A few days after returning to Melbourne, I got into a conversation with Edgar Muceniekas, the geochemist who expanded the soil sampling to the whole Kawerong valley after Ken Phillips’ initial creek sampling at Panguna.
(Edgar also introduced me to my wife and was my best man at our wedding.)
“Panguna is fabulous! The whole Kawerong valley is mineralized!” I voiced my enthusiastic opinion.
“Nonsense!” Edgar responded. “The grade is too low to be economic.”
“But the Panguna Antap ridge has copper values of one percent and more!”.
“Sure, and think of all the low-grade dirt you’d have to remove to get at it. It’s just not there!”
Edgar had a point. The estimated grades in the surrounding country were a little too low. It wouldn’t pay to process it. It would all have to be scraped up and dumped in the jungle somewhere.
So, that was it. Forget Panguna. Go look some place else for copper.
CRA was also nervous about Panguna for another reason. A mining operation would have a seriously disruptive effect on Bougainville culture and their traditional way of life.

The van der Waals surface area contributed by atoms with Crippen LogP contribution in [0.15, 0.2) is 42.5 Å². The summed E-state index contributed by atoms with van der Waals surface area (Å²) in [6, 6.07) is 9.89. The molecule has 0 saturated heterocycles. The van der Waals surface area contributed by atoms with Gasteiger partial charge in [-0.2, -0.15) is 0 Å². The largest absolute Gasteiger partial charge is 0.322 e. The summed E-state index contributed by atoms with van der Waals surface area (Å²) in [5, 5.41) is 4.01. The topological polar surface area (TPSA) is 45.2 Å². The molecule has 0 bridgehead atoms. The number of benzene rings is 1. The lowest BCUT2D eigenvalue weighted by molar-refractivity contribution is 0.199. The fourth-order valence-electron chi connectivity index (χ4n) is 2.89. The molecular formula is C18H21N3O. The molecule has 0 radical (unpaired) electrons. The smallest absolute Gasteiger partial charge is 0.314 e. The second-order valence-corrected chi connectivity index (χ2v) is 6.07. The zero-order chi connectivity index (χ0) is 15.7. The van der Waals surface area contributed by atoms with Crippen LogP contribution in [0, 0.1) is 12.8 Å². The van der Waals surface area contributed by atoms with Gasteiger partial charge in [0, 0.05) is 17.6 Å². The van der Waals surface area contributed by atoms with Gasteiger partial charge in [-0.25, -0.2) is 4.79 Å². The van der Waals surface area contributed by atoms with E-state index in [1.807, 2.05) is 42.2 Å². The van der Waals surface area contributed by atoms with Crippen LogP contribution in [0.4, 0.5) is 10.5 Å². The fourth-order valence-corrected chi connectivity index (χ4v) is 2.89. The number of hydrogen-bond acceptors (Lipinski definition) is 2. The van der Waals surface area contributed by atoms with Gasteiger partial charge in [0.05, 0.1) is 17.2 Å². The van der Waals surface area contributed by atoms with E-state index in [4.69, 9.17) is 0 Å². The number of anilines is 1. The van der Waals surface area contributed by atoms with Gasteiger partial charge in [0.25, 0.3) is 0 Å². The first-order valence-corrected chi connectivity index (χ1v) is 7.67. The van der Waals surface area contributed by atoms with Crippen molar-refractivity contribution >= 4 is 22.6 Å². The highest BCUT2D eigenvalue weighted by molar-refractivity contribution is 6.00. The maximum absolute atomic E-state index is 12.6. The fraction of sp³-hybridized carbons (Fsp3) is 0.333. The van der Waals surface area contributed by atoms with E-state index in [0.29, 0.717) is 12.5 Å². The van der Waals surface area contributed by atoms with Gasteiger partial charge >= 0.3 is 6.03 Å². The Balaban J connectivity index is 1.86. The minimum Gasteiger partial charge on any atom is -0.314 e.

When the rock samples taken from drill cores were assayed, the actual grades were consistently higher than the geologists’ estimates. Further, the samples contained small quantities of invisible, disseminated gold. The combined copper and gold values in the lower grade parts of the Kawerong valley were high enough to pay for removing and processing them — IF very large scale mining methods were used.
So, Panguna was to become the largest mining operation in the world, for twenty years. And one of the most profitable.